The agenda of the meeting is very flexible. Participants will be proposing different workshops they’d like to give / receive. It’s very open & we can ensure it turns out to be a kickass empowering feminist meeting! So please read more here and email email@example.com to participate. The organizers are sponsoring 30 female participants from across the Arab world. Join us! Feel free to contact me as well if you need to ask or suggest anything. The main criteria are:
- Techie (i.e. works with technology, not only internet technology but also communications, engineering, software, hardware, etc..)
- Interested in the intersection of gender and tech
- Able to come to Lebanon May 11 – 1
Yalla hurry up! They’re on a rolling deadline – as soon as the participants are closed, they will close.
Please forward to all of your friends who might be interested!
The very talented (and extremely sweet) Maya Zankoul gave us a workshop at Nasawiya on how to express our feelings & document our everyday life through illustration. Those of us (like me) who lack the talent and finesse can still use basic drawings to deliver messages. It is not the sophistication of the artwork but the ability to communicate a message powerfully that counts. During the workshop, Maya asked us to draw an incident that bugged us, so I drew a true story that happened to me & Ran last week. Yes, 3am darib 3ala Maya Zankoul Enjoy!
Some pics taken by the awesome @69mirs from @naeema‘s fantastic workshop on optimizing images for the web at Nasawiya happening live right now. Special thanks to @monajem and @smexbeirut for lending us the projector.
Soon to take place on March 25 & 26, ArabNet 2010 is the “first international conference for the Arab web industry, bringing together leaders from across the MENA, Europe and Silicon Valley to discuss cutting-edge trends and emerging opportunities. Through pitch sessions, the conference will feature the region’s brightest ideas and most promising Internet start-ups, and connect them with the internet ecosystem: incubators, angel investors, venture capitalists, established Internet companies, NGO’s and influential bloggers.”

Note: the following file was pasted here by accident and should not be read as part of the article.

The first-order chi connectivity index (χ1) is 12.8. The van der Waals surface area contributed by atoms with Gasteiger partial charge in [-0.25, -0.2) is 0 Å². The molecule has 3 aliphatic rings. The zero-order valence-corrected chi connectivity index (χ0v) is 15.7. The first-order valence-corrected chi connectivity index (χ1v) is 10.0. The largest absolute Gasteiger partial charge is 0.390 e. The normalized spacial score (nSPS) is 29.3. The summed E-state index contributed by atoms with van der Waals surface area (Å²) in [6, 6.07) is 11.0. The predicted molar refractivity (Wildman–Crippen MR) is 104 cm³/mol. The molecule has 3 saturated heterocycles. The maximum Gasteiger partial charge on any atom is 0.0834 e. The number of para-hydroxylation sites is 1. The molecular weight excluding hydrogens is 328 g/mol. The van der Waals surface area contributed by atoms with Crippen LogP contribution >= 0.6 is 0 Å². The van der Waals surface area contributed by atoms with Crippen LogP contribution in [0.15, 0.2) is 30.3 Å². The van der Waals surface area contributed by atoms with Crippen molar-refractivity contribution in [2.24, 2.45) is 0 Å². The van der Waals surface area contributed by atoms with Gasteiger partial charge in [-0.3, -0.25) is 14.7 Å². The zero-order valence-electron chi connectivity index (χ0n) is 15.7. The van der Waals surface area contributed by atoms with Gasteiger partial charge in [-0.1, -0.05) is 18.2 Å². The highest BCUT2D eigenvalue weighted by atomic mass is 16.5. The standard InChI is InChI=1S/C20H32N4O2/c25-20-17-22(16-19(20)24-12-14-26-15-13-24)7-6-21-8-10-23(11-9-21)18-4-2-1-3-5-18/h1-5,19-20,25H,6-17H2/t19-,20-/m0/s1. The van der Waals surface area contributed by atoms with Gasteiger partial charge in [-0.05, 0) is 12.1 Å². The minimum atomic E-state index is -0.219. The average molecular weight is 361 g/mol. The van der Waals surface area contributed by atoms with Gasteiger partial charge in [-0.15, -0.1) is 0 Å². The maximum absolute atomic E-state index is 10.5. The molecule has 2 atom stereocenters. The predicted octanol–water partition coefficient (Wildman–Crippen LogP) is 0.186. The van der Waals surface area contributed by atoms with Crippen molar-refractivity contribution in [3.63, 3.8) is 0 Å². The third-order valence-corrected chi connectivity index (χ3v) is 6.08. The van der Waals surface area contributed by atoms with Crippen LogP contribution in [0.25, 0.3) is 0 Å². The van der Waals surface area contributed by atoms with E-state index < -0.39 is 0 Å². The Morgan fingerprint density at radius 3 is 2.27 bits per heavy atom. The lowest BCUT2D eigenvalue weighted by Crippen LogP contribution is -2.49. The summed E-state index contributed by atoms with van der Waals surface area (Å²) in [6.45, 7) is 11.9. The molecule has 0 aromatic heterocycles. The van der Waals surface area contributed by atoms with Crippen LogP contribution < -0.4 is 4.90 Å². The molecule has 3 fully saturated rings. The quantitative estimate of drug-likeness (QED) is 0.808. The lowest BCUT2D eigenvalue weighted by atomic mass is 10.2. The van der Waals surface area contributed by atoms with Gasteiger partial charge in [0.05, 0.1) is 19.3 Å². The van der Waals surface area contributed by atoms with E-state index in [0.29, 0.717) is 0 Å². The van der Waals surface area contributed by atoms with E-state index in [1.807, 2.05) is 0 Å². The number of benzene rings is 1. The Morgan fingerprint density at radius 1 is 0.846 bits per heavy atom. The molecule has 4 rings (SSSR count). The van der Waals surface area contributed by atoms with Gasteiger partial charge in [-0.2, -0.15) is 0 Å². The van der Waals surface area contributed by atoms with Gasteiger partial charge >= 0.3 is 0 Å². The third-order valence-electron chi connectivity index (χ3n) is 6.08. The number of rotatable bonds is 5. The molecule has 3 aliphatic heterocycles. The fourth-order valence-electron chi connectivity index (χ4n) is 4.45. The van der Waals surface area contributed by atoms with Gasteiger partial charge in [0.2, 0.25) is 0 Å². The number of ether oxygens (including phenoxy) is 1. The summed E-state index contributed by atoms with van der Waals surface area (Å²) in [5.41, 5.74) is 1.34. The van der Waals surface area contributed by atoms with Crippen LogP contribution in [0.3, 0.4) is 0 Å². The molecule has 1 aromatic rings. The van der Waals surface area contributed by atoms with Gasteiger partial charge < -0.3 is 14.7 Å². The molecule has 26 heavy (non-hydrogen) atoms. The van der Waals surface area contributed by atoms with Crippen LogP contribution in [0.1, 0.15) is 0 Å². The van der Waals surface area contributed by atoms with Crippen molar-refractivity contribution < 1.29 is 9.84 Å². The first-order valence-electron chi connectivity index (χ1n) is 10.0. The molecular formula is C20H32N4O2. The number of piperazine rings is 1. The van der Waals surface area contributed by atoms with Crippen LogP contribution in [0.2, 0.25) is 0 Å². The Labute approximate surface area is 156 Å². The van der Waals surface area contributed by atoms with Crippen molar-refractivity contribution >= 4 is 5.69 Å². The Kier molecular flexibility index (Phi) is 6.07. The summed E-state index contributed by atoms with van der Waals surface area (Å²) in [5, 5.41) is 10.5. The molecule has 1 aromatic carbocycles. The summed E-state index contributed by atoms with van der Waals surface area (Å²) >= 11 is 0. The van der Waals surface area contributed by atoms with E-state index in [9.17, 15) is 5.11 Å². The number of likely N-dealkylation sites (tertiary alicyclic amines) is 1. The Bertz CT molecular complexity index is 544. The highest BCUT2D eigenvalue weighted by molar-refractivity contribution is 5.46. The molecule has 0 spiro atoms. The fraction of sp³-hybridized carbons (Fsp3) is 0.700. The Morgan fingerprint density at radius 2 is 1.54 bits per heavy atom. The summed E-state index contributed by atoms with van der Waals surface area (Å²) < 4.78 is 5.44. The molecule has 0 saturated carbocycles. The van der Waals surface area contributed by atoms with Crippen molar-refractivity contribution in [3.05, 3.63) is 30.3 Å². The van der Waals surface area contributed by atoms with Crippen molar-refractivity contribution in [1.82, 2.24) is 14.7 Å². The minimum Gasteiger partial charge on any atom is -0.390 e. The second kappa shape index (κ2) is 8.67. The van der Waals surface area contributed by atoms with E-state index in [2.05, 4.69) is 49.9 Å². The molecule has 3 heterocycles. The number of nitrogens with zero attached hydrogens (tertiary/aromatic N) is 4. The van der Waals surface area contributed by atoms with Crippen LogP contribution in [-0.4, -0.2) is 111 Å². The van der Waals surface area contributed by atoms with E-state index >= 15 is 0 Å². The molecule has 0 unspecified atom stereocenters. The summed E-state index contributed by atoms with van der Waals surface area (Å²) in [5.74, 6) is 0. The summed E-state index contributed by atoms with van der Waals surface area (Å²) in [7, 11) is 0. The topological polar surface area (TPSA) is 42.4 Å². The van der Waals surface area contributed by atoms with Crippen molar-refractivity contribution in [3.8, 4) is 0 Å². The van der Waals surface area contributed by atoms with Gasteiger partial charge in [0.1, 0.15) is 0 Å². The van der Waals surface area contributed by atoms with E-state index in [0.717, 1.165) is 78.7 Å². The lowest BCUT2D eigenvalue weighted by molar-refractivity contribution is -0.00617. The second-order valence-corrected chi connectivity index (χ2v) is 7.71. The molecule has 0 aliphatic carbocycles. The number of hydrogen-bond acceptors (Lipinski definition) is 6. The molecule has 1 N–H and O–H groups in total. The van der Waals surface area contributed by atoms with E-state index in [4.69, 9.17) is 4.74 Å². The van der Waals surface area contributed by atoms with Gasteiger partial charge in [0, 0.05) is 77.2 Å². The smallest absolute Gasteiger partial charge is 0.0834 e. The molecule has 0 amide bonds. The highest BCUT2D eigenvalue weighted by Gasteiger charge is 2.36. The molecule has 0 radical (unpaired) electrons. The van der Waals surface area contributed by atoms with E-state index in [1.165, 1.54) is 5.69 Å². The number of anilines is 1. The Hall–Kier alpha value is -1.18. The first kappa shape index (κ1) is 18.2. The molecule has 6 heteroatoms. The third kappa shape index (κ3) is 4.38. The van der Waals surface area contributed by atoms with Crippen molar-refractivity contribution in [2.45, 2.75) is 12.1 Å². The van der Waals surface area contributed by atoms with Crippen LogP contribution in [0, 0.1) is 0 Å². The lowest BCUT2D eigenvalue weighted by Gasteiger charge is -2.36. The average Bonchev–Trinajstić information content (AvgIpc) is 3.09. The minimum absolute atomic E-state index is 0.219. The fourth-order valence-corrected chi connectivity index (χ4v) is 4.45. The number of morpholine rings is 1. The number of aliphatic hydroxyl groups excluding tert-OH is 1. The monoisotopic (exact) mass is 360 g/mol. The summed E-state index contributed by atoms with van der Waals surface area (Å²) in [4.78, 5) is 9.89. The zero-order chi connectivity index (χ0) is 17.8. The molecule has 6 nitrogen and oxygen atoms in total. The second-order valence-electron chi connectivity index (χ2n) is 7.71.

So it’s an excellent opportunity for entrepreneurs who have brilliant ideas for Internet companies to pitch their ideas to potential investors. Have you been sitting on a great idea? Do you have the next Yamli.com or Facebook up your sleeve? Remember, even Google started as an idea that two college boys had.
Now, to the important part. As you have guessed by now, I am a feminist, and my readings in feminism have taught me to always look at such a terrific opportunity through a gender lens. My first impression is that most of the submissions will be made by men. Why? Many reasons. 1) More men study techie majors in college than women because of the imbalance in perception of gendered jobs. 2) More men want to be entrepreneurs than women because men are seen as the bread-winners, the money-makers, and women are encouraged to have a steady job or stay at home and get an allowance from their fathers or husbands. 3) Although completely untrue and unfounded, people in our region generally tend to think that brilliant ideas (start-ups especially) come from men, not women. Save for Oprah Winfrey, the majority of start-up billionaire stories are those of men. Think about it. In our region, also men come to mind, although I immediately think of Razan Khatib from Jordan as a pioneering woman entrepreneur. And finally 4) as women, we are raised to believe we are not good enough. Now this might be a hard concept to stomach, but it’s true. Often, we are under the illusion that women believe they can be as good as men, especially if we are middle-class, college-educated women. But they don’t.
Anyway, all of this to say that I would like to support any young Arab woman who would like to make a pitch to ArabNet 2010. I have some years of experience in start-ups and business plan writing, and I can give you a pep talk! Simply get in touch. I also invite all experienced techie & business women who would like to join me in supporting young women to raise their hands (i.e. leave a comment) so that we can raise more support & encourage more women to make a pitch.